Racism among soccer fans must stop


Yet another very public incident of soccer-related racism has the sports world abuzz, discussing what has become a tired refrain—European soccer has a racism problem.

Last week, several Chelsea FC fans, heading to the club’s Champions League round of 16 first leg against Paris Saint-Germain, were videotaped aggressively pushing a black man away from the doors of a Paris metro car, refusing to allow him to board. In the footage, the fans can then be heard chanting, “We’re racist, we’re racist, and that’s the way we like it!”

Europe’s racism problems exist far outside the realm of sport as well. Soccer just happens to be one of the most publicly consumed types of media in the world, and so it becomes a sounding board for the larger cultural problem of white European racism, commonly aimed at Africans, Muslims and Jews.

Chelsea has promised to crack down on these specific fans, pursuing their identities and punishing those found responsible for this blatantly racist act. But, the club also had to put out a second statement, warning its fans to curb their racism during next Sunday’s game, a matchup with Tottenham Hotspur, a London-based club whose fans have a long tradition of self-identifying with the local Jewish population.

The fact that one of the world’s largest soccer clubs, playing out of a cosmopolitan city, has to consistently warn its fans to not be racist is plainly depressing. But this is hardly a reality unique to Chelsea or English soccer.

Every season, ugly incidents mar the sport, highlighting the pervasive nature of the racism problem. Black players get mocked with monkey sounds and get bananas thrown in their direction on the pitch, clubs with Muslim players and fans receive abuse and Jews frequently endure taunts from anti-semitic and neo-Nazi fans in stadiums across Europe.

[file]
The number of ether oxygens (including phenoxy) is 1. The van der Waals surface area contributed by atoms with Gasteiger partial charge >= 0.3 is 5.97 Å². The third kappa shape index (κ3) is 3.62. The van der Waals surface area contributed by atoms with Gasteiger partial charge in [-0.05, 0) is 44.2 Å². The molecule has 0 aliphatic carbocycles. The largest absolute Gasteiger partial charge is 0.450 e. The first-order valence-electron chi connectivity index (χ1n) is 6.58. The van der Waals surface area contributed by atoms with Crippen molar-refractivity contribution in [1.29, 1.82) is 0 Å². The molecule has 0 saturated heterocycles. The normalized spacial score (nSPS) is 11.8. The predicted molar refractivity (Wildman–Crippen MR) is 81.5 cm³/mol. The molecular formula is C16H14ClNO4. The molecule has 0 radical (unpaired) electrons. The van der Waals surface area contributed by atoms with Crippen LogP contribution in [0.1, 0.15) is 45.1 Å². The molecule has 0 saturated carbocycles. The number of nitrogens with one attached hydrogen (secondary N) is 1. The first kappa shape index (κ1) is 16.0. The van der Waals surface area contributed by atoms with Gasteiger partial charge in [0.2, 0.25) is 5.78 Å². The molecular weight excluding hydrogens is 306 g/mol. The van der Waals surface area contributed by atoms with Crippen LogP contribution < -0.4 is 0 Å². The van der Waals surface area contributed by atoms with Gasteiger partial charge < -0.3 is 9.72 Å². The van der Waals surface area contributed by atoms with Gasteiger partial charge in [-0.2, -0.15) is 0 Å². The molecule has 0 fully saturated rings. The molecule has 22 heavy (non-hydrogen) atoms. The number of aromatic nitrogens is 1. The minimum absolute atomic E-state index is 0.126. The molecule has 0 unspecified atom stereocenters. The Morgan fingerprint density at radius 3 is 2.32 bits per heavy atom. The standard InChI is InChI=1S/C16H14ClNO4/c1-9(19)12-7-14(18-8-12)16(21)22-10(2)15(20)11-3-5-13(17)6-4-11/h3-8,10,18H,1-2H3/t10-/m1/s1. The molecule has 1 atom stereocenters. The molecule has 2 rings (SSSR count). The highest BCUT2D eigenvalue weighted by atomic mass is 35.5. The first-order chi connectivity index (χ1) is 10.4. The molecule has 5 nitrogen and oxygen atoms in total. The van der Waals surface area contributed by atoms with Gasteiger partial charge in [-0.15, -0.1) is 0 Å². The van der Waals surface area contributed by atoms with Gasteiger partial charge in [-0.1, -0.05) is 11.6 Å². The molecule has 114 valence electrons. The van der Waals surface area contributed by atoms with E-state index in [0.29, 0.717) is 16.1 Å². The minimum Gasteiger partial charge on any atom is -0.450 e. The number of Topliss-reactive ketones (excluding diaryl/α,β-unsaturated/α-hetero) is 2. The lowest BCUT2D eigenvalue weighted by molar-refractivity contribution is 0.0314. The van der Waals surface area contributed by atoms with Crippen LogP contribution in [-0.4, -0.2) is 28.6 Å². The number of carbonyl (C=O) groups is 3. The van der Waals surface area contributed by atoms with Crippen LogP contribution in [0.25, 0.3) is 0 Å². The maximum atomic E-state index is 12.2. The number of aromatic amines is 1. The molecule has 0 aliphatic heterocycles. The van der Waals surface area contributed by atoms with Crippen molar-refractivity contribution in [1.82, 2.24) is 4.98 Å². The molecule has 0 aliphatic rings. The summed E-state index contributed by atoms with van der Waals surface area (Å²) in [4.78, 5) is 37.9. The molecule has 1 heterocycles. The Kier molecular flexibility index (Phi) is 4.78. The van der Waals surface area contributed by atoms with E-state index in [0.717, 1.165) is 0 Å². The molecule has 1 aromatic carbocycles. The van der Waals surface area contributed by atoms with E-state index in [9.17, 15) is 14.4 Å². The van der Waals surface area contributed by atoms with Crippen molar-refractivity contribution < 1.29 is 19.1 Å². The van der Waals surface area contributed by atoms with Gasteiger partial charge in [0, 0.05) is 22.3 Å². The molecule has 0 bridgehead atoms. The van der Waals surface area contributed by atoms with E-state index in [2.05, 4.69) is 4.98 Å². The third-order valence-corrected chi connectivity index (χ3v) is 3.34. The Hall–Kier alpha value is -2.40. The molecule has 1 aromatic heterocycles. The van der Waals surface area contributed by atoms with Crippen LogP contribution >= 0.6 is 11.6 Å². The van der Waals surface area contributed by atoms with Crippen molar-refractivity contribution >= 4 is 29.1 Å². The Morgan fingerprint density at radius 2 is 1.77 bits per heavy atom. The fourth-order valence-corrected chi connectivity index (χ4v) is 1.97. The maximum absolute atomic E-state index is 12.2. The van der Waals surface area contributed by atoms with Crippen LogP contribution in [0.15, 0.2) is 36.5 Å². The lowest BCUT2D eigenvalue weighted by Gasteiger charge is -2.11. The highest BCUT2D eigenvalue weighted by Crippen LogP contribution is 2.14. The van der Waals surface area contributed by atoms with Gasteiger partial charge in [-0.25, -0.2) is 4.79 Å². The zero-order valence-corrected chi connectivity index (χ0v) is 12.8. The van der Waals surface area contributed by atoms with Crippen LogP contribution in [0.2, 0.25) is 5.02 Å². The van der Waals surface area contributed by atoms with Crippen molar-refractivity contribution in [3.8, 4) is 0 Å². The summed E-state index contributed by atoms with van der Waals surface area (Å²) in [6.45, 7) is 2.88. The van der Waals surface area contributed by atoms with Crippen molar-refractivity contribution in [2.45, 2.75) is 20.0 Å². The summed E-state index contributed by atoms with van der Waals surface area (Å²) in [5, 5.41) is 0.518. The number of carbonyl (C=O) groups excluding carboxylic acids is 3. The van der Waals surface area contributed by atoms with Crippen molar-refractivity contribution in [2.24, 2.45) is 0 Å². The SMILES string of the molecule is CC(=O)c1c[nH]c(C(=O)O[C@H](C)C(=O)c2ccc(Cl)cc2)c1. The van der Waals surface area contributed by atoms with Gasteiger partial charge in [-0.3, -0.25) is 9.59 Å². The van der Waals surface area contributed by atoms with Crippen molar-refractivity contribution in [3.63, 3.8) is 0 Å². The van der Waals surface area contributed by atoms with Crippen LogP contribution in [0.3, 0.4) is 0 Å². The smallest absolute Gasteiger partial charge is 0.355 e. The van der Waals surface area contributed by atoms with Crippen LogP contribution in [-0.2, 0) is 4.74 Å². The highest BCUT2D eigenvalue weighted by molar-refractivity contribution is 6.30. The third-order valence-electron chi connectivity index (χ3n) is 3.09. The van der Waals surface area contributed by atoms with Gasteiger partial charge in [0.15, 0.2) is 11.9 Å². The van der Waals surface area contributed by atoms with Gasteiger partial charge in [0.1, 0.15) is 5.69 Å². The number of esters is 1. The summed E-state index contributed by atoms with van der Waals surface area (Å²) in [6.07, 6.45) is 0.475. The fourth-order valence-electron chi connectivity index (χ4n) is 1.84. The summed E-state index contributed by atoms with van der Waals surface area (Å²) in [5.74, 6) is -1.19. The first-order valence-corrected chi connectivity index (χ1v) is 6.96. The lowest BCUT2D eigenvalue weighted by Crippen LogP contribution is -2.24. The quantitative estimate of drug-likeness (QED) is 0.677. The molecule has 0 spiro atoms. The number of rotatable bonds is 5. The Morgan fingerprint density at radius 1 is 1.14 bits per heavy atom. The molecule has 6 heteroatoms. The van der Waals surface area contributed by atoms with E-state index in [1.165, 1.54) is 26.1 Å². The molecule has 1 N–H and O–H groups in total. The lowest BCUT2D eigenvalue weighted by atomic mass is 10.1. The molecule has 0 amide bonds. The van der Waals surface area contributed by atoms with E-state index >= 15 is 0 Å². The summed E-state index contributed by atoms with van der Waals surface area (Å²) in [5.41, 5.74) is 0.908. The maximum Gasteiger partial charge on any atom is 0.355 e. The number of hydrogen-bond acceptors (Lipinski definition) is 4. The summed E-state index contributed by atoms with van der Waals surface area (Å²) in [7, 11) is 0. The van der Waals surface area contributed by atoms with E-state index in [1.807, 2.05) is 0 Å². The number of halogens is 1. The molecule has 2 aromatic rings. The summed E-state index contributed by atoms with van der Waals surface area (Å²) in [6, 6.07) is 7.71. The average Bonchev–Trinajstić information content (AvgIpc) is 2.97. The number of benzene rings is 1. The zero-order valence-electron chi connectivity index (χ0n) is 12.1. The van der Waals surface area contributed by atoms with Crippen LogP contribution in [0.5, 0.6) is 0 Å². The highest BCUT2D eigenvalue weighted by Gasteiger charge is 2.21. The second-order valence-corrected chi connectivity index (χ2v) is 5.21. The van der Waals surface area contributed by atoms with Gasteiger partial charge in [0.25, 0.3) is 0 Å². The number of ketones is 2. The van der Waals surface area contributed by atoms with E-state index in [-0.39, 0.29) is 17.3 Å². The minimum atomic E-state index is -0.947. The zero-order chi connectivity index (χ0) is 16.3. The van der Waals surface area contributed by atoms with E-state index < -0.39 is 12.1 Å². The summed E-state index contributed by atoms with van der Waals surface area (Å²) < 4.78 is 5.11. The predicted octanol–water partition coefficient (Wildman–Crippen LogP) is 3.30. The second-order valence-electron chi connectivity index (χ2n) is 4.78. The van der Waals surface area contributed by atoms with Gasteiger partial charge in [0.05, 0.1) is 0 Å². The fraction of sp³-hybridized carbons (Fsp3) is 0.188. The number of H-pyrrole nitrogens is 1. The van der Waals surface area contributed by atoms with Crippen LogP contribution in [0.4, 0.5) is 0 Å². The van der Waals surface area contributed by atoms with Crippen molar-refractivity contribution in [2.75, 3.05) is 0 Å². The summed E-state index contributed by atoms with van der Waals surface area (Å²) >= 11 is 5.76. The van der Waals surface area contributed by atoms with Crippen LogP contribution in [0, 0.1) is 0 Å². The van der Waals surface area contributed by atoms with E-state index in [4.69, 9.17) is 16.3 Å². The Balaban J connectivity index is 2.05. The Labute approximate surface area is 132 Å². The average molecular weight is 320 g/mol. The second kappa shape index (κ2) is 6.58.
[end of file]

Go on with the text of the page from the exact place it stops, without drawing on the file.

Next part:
With the 2016 European Championship and 2018 World Cup slated for France and Russia respectively, it is not hard to imagine scenarios in which more public incidents of racism could occur, but with the entire world watching. If rampant French Islamophobia appears in the context of a major international match broadcast around the globe, what would be the response? Russian fans have been called out by Zenit St. Petersburg and Brazilian national team star Hulk as being guilty of, in his words, “ignorance and a lack of culture.”

As the world’s game, soccer owes it to itself to self-police racism much more effectively. Recognizing the problem and punishing on a case-by-case basis shows that clubs and FIFA, the sport’s governing body, at least keep up the appearance of caring about rooting out racism.

However, for real deterrence to become a reality, the punishments must become as harsh as possible. Forcing clubs to play in an empty stadium is a tactic that has been deployed by FIFA, and it should become the norm. But, it could and should go even further. Mandating, for example, a television blackout of a club’s match in its local market could be a more immediately effective deterrent. If fans are going to be racist, take their game away from them.


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